Wednesday, August 12, 2009

A Birthright for Lentil Stew Genesis 25:29-34

Genesis 25:29-34: And when Jacob had cooked stew, Esau came in from the field and he was famished; and Esau said to Jacob, “Please let me have a swallow of that red stuff there, for I am famished.” Therefore his name was called Edom. But Jacob said, “First sell me your birthright.” And Esau said, “Behold, I am about to die; so of what use then is the birthright to me?” And Jacob said, “First swear to me”; so he swore to him, and sold his birthright to Jacob. Then Jacob gave Esau bread and lentil stew; and he ate and drank, and rose and went on his way. Thus Esau despised his birthright.

We do not know what the relationship of Esau and Jacob was as they were growing up, given their different characteristics. I am sure that their household would be most exciting at times as the two young boys kidded, fought, argued with, supported, and avoided each other at different times. They eventually learned to co-exist and go about their own preferences and responsibilities.

One day Jacob had cooked a lentil (small bean common to Egypt and Syria as well as parts of modern Europe) stew that filled the air with a most inviting aroma. Esau on the other hand had been out in the field working or possibly hunting, and he was famished. From my own experience, I know that when one is famished, priorities and the value of certain things change drastically. Not only do dishes one would normally pass on become most desirous, but also one is willing to pay extraordinary prices for an item of food. A good example is paying an exorbitant price for a hot dog at the ballgame. Esau was in that situation on this particular day that Jacob had prepared lentils. Notice that Esau asks for “a swallow” of the soup. At first one may think he does not want very much, just one swallow. In fact, the transliteration of Hebrew word la’at implies ‘to swallow greedily, devour’. Esau was basically asking to devour Jacob’s lentil soup. The text continues to state that it was for this reason Esau became known as Edom, which literally means ‘I will praise him’, for Esau was prepared to highly praise his brother Jacob whose soup satisfied his hunger.

But Jacob who was more attune to assessing the opportunities of a situation given his thoughtful character realized that something could be gained in return for his lentil soup. The fact that he very quickly asked Esau to sell him his birthright suggests that Jacob had been reflecting long and hard on the fact that Esau, born just split seconds ahead of him, actually had the traditional ‘first-born birthright’ over him. What exactly that entailed we learn about later in scripture, but suffice it to say here that its privileges included becoming the family priest and ending up with a double portion of inheritance.

Esau was not at all bothered by this request. One would have thought his reply would be, “Are you out of your mind, Jacob? Do you think, as hungry as I am, your lentil soup, as good as it smells, is worth my giving up my inheritance? You have to be joking, Jacob.” Instead, Esau, perhaps fixated on his starving state, or not caring for his birthright, or simply not thinking, responded as follows: “Some day I am going to die anyway and what good will my birthright and its privileges be to me then?” There is nothing in the text to indicate whether Esau was referring to his potential imminent death from starvation or his eventual death as any other human being. I prefer the latter possibility for two reasons. First, Esau had not been long without food and secondly, it reflects the mind of one who lives for the moment rather than one who considers consequences of one’s action for the future.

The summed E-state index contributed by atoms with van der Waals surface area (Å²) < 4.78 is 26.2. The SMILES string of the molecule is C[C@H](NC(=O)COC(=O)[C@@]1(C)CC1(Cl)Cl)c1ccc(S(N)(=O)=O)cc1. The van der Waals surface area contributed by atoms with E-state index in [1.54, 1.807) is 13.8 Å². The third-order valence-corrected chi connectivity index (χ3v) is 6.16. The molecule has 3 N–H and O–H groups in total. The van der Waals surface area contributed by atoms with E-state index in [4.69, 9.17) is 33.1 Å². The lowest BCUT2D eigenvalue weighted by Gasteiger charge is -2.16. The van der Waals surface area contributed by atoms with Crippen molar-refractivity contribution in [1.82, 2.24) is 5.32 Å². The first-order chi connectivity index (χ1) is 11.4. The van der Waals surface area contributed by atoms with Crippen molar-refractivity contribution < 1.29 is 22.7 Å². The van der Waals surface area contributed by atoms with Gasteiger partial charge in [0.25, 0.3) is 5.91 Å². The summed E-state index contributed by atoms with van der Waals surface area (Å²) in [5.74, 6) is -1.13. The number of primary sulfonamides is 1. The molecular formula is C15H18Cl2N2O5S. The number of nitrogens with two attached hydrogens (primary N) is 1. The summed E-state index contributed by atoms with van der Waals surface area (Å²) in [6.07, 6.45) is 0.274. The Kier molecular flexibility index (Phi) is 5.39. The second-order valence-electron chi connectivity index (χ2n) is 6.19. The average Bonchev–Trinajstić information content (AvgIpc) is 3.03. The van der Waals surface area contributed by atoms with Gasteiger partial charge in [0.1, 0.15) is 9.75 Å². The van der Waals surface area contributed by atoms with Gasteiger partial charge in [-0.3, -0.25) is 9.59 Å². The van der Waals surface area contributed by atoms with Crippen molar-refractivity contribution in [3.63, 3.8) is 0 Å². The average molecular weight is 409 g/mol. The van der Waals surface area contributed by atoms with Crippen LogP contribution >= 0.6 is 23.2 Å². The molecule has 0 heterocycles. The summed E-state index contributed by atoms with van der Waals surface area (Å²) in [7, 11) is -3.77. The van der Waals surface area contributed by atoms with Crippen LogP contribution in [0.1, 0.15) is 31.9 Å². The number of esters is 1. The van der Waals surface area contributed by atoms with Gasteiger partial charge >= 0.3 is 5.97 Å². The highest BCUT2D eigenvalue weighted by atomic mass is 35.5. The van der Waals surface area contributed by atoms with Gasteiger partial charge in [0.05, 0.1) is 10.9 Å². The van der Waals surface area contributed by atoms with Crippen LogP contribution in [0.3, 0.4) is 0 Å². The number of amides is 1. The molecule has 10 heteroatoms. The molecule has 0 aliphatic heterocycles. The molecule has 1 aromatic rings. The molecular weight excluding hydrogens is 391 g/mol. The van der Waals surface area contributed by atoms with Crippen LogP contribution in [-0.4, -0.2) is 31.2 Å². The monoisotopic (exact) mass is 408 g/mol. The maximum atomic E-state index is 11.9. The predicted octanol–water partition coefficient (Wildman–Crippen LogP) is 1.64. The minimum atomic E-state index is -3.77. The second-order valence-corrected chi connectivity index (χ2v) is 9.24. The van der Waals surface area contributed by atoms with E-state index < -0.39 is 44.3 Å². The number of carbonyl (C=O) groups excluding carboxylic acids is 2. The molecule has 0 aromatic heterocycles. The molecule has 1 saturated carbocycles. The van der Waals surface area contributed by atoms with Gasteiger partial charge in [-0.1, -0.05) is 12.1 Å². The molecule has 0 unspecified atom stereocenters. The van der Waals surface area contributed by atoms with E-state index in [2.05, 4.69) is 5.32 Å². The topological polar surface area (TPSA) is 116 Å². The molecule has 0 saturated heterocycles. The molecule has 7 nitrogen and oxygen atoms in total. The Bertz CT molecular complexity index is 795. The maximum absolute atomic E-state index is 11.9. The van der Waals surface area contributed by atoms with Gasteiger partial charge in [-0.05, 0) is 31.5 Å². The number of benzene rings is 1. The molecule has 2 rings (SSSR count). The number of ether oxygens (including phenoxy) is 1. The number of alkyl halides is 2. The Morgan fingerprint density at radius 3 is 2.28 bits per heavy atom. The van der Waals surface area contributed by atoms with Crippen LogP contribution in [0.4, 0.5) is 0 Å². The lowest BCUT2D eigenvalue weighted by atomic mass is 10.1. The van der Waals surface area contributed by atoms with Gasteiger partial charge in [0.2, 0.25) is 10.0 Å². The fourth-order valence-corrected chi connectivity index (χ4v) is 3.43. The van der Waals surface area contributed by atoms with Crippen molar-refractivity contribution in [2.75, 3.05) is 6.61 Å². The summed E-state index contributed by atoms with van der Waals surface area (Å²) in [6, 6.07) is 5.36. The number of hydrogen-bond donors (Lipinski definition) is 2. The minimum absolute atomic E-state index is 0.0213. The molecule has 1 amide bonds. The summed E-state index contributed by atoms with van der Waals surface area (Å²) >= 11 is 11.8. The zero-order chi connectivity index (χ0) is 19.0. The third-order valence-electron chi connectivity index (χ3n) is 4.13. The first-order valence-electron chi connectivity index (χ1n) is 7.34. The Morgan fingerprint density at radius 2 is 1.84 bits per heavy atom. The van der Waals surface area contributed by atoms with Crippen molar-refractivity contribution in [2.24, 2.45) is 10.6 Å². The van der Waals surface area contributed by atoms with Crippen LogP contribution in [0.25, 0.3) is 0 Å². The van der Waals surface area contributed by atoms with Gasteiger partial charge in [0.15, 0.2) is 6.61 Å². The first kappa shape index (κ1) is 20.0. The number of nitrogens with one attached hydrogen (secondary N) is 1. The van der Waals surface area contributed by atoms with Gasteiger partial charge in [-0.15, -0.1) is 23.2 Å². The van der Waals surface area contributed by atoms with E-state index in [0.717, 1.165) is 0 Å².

One of the most important things every growing child must learn in order to succeed in life is the process by which he or she overcomes the desire for immediate gratification and replaces it with patience and thoughtful consideration of how a given decision will impact his or her life both now and in the future. That is learning that many people continue to have difficulty with well into their adult years, yet it is a critical one for the Christian.

Now Jacob heard Esau say that his birthright would not be any good to him once he died, but realized the statement only gave reason as to why Esau may consider his request without any evidence that he in fact would turn his birthright over for the soup he was about to eat. With that in mind, Jacob proceeds to get that assurance by asking Esau to swear to him that indeed his birthright was now Jacob’s. Esau complied and the birthright was sold to Jacob for some bread and his lentil soup.

This short episode ends with Esau eating and drinking what Jacob had to offer, and then rising and going on his way. But there’s an epilogue to this account. It is the same type of epilogue that can be added to any man or woman’s story after they have made a bad decision in a moment of weakness. Here it is simply stated as: “Thus Esau despised his birthright.” He wanted nothing to do with it. Perhaps because he saw no value in it and he was trying to justify his decision. It is also possible that he despised it for it represented a spiritual right as God’s priest for the family that he wanted nothing to do with. He was in essence rejecting his family’s spiritual inheritance. His character and his decisions confirmed God’s right choice of Jacob to rise in history as more powerful and ruling over his brother, Esau.

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